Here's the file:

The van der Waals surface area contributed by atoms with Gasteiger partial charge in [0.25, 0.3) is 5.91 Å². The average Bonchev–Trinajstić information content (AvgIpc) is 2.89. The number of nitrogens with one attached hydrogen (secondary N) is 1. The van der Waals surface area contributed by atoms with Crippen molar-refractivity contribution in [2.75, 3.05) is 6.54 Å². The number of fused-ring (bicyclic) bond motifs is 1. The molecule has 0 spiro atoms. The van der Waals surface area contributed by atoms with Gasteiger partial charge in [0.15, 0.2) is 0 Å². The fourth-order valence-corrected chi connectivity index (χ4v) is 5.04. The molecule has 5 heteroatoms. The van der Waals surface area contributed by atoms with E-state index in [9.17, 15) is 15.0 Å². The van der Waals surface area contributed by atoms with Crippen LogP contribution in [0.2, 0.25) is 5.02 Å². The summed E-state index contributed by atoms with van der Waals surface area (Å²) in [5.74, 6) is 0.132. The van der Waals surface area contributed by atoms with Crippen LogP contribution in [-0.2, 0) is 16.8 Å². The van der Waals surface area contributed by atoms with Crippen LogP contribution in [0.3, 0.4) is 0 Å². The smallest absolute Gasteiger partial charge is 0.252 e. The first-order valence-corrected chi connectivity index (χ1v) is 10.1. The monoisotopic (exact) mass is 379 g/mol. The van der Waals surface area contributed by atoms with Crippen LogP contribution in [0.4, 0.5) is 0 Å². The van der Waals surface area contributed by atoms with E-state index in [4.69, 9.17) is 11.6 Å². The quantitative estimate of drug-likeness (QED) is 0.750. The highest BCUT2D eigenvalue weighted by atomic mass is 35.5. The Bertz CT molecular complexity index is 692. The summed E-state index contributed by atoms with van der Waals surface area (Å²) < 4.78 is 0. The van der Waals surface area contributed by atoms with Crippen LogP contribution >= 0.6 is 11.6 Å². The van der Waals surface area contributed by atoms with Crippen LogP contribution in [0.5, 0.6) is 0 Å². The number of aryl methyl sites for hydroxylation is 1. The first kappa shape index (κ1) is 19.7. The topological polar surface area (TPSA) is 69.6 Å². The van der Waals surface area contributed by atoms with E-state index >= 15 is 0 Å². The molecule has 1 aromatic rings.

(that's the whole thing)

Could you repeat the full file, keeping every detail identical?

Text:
The van der Waals surface area contributed by atoms with Gasteiger partial charge in [0.25, 0.3) is 5.91 Å². The average Bonchev–Trinajstić information content (AvgIpc) is 2.89. The number of nitrogens with one attached hydrogen (secondary N) is 1. The van der Waals surface area contributed by atoms with Crippen molar-refractivity contribution in [2.75, 3.05) is 6.54 Å². The number of fused-ring (bicyclic) bond motifs is 1. The molecule has 0 spiro atoms. The van der Waals surface area contributed by atoms with Gasteiger partial charge in [0.15, 0.2) is 0 Å². The fourth-order valence-corrected chi connectivity index (χ4v) is 5.04. The molecule has 5 heteroatoms. The van der Waals surface area contributed by atoms with E-state index in [9.17, 15) is 15.0 Å². The van der Waals surface area contributed by atoms with Crippen LogP contribution in [0.2, 0.25) is 5.02 Å². The summed E-state index contributed by atoms with van der Waals surface area (Å²) in [5.74, 6) is 0.132. The van der Waals surface area contributed by atoms with Crippen LogP contribution in [-0.2, 0) is 16.8 Å². The van der Waals surface area contributed by atoms with Crippen LogP contribution in [0.3, 0.4) is 0 Å². The smallest absolute Gasteiger partial charge is 0.252 e. The first-order valence-corrected chi connectivity index (χ1v) is 10.1. The monoisotopic (exact) mass is 379 g/mol. The van der Waals surface area contributed by atoms with Crippen LogP contribution in [0.4, 0.5) is 0 Å². The van der Waals surface area contributed by atoms with E-state index in [4.69, 9.17) is 11.6 Å². The quantitative estimate of drug-likeness (QED) is 0.750. The highest BCUT2D eigenvalue weighted by atomic mass is 35.5. The Bertz CT molecular complexity index is 692. The summed E-state index contributed by atoms with van der Waals surface area (Å²) < 4.78 is 0. The van der Waals surface area contributed by atoms with Crippen LogP contribution >= 0.6 is 11.6 Å². The van der Waals surface area contributed by atoms with Crippen LogP contribution in [0.5, 0.6) is 0 Å². The number of aryl methyl sites for hydroxylation is 1. The first kappa shape index (κ1) is 19.7. The topological polar surface area (TPSA) is 69.6 Å². The van der Waals surface area contributed by atoms with E-state index >= 15 is 0 Å². The molecule has 1 aromatic rings.